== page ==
75 years ago
Large crew conquers 2000-acre fire on Emigrant Creek
A forest fire of undetermined origin started Saturday afternoon on lower Emigrant Creek in the southwest corner of the Malheur Forest and spread to 2,000 acres by Sunday night. Although the figures were not released through the Forest Service, it is understood that more than three hundred men were engaged in fighting the big fire. Crews form the Malheur and Ochoco Forests, Hines loggers and mill workers, ranchers, cooperator units and all Grant Union High School boys over 15 years of age battled the stubborn blaze in rough country. With the aid of bulldozers and tractor plows the fire was being held on a patrol basis Wednesday evening.
The Hines Lumber Company mill at Hines and logging operations at Seneca were closed down for several days so that their crews could help in controlling the blaze. Mrs. Virgil Belshaw of Dayville took over as cook and camp boss of the high school camp in an isolated section of Emigrant Creek. The high school crew was disappointed at having to leave the fire Tuesday night.
50 years ago
‘I always hitchhike,’ says Grandma
“The Lord blesses fools and children,” says 74-year-old Grace W. Small.
This is how a deeply religious mother of four, grandmother of eight, and great grandmother of 12 explains her retirement hobby – hitchhiking.
A central Illinoisan for 50 years who moved to Eugene 15 years ago, Mrs. Small arrived in John Day Sunday night of last week in search of the Prairie City to Pendleton wagon train.
Ancestors of hers, she recalls, crossed the Plains by covered wagon many years ago and she was fascinated in trying to catch up with a group having a similar experience.
Mrs. Small arrived in John Day in late evening. Cold and tired, she was treated to a hot bowl of soup by a friendly motor lodge operator.
Up early the next morning, she hitchhiked to Prairie City but learned she had missed the group by 24 hours.
“If I had been younger and prettier, I think Joe Stewart would have taken me out himself,” she said up on her return to John Day.
Back here, she made inquiries around town before heading west on Highway 26, and then north on Highway 395 at Mt. Vernon.
Mrs. Small never caught up with the wagon train, travelers report. It was, however, one of her few failures as a grandmother hitchhiker.
A few months ago, Mrs. Small hitchhiked to the Midwest to see her children. She crossed seven states in four days. She left with $5.00 and arrived with $6.25, she recalled.
From there she went back to her mother’s birthplace in Kentucky, and then into the south. Then it was Texas and Salt Lake City before returning to Oregon.
The children can’t come to her so she goes to them, she explains.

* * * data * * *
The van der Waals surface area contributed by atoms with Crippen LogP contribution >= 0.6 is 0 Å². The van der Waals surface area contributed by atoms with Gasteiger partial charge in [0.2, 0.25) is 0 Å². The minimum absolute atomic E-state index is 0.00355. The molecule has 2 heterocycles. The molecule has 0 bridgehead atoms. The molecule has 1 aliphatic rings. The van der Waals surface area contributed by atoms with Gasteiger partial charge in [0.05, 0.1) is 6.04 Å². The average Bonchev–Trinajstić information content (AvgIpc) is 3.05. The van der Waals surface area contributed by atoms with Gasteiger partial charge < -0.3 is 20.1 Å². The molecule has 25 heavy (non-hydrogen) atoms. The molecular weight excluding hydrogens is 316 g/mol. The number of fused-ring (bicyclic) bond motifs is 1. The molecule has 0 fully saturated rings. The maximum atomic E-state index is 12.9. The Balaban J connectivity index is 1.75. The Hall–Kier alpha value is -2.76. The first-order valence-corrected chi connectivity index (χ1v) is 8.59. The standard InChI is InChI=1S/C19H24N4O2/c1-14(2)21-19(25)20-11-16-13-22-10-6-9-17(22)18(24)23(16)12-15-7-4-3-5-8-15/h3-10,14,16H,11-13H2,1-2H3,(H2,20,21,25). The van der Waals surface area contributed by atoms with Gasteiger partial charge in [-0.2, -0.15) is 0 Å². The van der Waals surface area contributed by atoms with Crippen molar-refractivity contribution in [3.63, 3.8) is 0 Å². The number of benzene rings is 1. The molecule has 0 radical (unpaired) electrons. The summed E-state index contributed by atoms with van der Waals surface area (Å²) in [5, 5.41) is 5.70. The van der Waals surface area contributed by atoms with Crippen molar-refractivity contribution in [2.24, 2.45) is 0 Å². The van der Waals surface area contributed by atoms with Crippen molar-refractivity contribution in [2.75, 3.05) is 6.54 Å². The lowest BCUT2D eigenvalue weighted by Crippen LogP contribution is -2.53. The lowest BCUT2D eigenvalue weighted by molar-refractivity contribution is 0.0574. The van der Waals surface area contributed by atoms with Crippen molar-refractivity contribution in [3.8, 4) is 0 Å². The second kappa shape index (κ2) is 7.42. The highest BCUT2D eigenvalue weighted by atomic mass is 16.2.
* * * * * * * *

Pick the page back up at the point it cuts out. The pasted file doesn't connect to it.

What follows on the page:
A few years ago Mrs. Small went to Europe and hitchhiked through Luxembourg and Germany. Again, by the tine she got to England she had more money than she needed for her return, so she wired the surplus ahead of her.
Mrs. Small is a small woman, hardly the type one would expect to find along the nation’s highways hitching a ride. Perched on her head is a black velvet hat that has served her well for a dozen years.
“I just look like what I am,” says Mrs. Small.
Windows to the Past
Imagine a window through which you could look thousands of years into the past to see who lied on this land and how they lived here.
That opportunity may soon exist as volunteers, teaming together with Forest Service archaeologists, sift through test pits at several sites, collecting bits and samples of a life long past.
Don Hann, district archaeologist on the Bear Valley Ranger District of the Malheur National Forest, said more than 1,800 potential excavation archaeological sites have been identified within the district.
For the past several weeks, Hann and other district staff and volunteers have been working at a site at the Starr Ridge Campground where they unearthed arrowheads, pieces of bone and obsidian and other artifacts.
The effort is part of the District Heritage Program and the Passports In Time program offered by the Forest Service.
The camp at Starr Ridge, Hann explained, is almost exactly on the dividing line of Native American tribes from the Columbia River and Great Basin.
The camp lies along a trail of winter villages in the John Day Valley and summer hunting and plant gathering camps along Starr Ridge and around Bear Valley.
Hann said the goal is to dig at least one or two pits at each identified site with hopes of finding the most ideal location to launch a full scale archaeological excavation project.
Last week joining Hann and Deanna Maley, an archaeological technician with the Forest Service, were fourth and sixth grade students from the Prairie City School and fifth and sixth grade students from the Seneca School.